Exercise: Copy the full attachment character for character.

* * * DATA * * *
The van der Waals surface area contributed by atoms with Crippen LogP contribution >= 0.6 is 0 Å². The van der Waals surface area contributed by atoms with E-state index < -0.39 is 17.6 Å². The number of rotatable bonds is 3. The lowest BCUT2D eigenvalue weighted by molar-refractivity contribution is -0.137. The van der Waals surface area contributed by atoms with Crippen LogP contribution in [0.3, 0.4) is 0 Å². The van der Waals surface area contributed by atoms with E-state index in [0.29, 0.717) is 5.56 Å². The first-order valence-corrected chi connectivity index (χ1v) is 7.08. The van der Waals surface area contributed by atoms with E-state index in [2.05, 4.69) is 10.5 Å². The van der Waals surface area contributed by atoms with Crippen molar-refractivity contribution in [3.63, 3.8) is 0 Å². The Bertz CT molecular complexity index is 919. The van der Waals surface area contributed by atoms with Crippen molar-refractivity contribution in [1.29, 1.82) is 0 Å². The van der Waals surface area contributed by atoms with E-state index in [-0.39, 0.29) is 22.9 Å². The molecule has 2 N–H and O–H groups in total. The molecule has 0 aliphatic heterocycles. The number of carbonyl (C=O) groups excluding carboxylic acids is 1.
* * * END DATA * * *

The van der Waals surface area contributed by atoms with Crippen LogP contribution >= 0.6 is 0 Å². The van der Waals surface area contributed by atoms with E-state index < -0.39 is 17.6 Å². The number of rotatable bonds is 3. The lowest BCUT2D eigenvalue weighted by molar-refractivity contribution is -0.137. The van der Waals surface area contributed by atoms with Crippen LogP contribution in [0.3, 0.4) is 0 Å². The van der Waals surface area contributed by atoms with E-state index in [0.29, 0.717) is 5.56 Å². The first-order valence-corrected chi connectivity index (χ1v) is 7.08. The van der Waals surface area contributed by atoms with E-state index in [2.05, 4.69) is 10.5 Å². The van der Waals surface area contributed by atoms with Crippen molar-refractivity contribution in [3.63, 3.8) is 0 Å². The Bertz CT molecular complexity index is 919. The van der Waals surface area contributed by atoms with Crippen molar-refractivity contribution in [1.29, 1.82) is 0 Å². The van der Waals surface area contributed by atoms with E-state index in [-0.39, 0.29) is 22.9 Å². The molecule has 2 N–H and O–H groups in total. The molecule has 0 aliphatic heterocycles. The number of carbonyl (C=O) groups excluding carboxylic acids is 1.